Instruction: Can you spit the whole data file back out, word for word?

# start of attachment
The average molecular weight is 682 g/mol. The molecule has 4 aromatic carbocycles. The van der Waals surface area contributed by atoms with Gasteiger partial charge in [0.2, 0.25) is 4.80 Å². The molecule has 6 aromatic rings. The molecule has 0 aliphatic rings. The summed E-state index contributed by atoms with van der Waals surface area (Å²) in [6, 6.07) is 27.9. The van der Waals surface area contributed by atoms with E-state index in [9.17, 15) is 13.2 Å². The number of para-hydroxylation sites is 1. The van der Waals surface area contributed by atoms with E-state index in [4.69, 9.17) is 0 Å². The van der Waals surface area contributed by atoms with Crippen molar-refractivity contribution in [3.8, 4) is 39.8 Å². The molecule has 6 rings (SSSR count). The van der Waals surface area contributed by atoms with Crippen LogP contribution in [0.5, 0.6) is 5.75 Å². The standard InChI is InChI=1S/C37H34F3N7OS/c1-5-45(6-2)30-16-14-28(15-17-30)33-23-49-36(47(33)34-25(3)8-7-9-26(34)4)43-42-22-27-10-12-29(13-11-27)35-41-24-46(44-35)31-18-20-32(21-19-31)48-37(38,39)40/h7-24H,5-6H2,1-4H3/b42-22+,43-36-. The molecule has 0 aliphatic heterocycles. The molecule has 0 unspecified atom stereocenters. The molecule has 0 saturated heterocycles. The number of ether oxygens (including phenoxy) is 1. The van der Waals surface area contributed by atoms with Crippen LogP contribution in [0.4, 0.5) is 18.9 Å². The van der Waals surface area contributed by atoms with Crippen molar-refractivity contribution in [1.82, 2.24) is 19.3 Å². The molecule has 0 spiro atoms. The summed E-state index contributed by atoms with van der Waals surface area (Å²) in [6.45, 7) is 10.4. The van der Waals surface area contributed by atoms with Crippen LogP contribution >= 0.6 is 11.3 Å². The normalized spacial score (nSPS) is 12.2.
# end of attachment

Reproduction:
The average molecular weight is 682 g/mol. The molecule has 4 aromatic carbocycles. The van der Waals surface area contributed by atoms with Gasteiger partial charge in [0.2, 0.25) is 4.80 Å². The molecule has 6 aromatic rings. The molecule has 0 aliphatic rings. The summed E-state index contributed by atoms with van der Waals surface area (Å²) in [6, 6.07) is 27.9. The van der Waals surface area contributed by atoms with E-state index in [9.17, 15) is 13.2 Å². The number of para-hydroxylation sites is 1. The van der Waals surface area contributed by atoms with E-state index in [4.69, 9.17) is 0 Å². The van der Waals surface area contributed by atoms with Crippen molar-refractivity contribution in [3.8, 4) is 39.8 Å². The molecule has 6 rings (SSSR count). The van der Waals surface area contributed by atoms with Crippen LogP contribution in [0.5, 0.6) is 5.75 Å². The standard InChI is InChI=1S/C37H34F3N7OS/c1-5-45(6-2)30-16-14-28(15-17-30)33-23-49-36(47(33)34-25(3)8-7-9-26(34)4)43-42-22-27-10-12-29(13-11-27)35-41-24-46(44-35)31-18-20-32(21-19-31)48-37(38,39)40/h7-24H,5-6H2,1-4H3/b42-22+,43-36-. The molecule has 0 aliphatic heterocycles. The molecule has 0 unspecified atom stereocenters. The molecule has 0 saturated heterocycles. The number of ether oxygens (including phenoxy) is 1. The van der Waals surface area contributed by atoms with Crippen LogP contribution in [0.4, 0.5) is 18.9 Å². The van der Waals surface area contributed by atoms with Crippen molar-refractivity contribution in [1.82, 2.24) is 19.3 Å². The molecule has 0 spiro atoms. The summed E-state index contributed by atoms with van der Waals surface area (Å²) in [6.45, 7) is 10.4. The van der Waals surface area contributed by atoms with Crippen LogP contribution >= 0.6 is 11.3 Å². The normalized spacial score (nSPS) is 12.2.